Stability in South Sudan will require addressing fundamental drivers of conflict including weak national identity and state structures, the securitization of governance, and the lack of accountable leadership.
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The Macina Liberation Front has opportunistically played on perceptions of ethnic, economic, religious, and political marginalization to become one of the most active militant Islamist groups in Mali.
A survey of the main elements of the Revitalized Agreement on the Resolution of the Conflict in South Sudan assesses prospects for implementation, and offers insight into the fragile politics underlying the moratorium.
Joseph Kabila seeks to maintain the status quo as the Democratic Republic of the Congo enters a transition amid growing instability.
Mali faces multiple security challenges that demand both strengthened legitimacy and state capacity to address. Building on credible elections, stabilization will also require reconciliation and extending the presence of the state.
The growing share of Africa's urban residents living in slums is creating a further source of fragility. However, integrated urban development strategies that link local government, police, the private sector, and youth are strengthening social cohesion and enhancing stability.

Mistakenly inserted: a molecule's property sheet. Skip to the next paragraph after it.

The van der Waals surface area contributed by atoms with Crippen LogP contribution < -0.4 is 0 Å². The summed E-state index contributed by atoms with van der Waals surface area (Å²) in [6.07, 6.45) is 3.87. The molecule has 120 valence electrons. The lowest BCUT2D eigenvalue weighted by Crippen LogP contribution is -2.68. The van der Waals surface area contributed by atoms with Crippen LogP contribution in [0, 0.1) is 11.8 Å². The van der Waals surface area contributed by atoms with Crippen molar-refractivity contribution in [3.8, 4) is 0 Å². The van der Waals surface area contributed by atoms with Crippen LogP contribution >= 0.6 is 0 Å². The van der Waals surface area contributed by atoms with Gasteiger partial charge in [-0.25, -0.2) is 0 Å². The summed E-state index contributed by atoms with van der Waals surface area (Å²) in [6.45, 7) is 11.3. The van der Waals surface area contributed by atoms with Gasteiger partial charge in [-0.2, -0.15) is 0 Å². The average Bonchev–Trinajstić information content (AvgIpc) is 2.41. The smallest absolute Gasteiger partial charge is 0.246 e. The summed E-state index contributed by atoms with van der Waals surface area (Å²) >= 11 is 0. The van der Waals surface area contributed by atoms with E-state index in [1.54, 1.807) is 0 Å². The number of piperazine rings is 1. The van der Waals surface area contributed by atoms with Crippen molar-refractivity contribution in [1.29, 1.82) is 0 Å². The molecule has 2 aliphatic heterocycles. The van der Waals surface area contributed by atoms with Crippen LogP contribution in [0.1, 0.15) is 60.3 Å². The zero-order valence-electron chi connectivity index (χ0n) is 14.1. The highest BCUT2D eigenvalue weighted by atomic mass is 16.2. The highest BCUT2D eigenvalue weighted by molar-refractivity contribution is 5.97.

In an interview with the Africa Center, Simon Mulongo, deputy to the AU Commission in Mogadishu, says that AMISOM’s gains could never have been realized if it had continued to rely on the traditional peacekeeping template.
International actors should actively work toward resetting the levers of structural power within the political economy so that a less violent South Sudan is possible.
The status quo in South Sudan is unsustainable. South Sudan must undertake fundamental reforms if it is to avoid a descent into a Hobbesian state of lawlessness and rule by the strong.
Despite the continued conflict in South Sudan, accountability for human rights violations can be initiated drawing on the recent UN Commission on Human Rights in South Sudan investigative report.
Now in its fifth year, South Sudan’s current conflict has displaced 4.5 million people—the same number of southern Sudanese displaced during the entire three-decade Sudan civil war.
Zimbabwe's recent political crisis has provided a lens into the challenges many African countries face in transitioning from their founding liberation movement political structures to genuine, participatory democracies.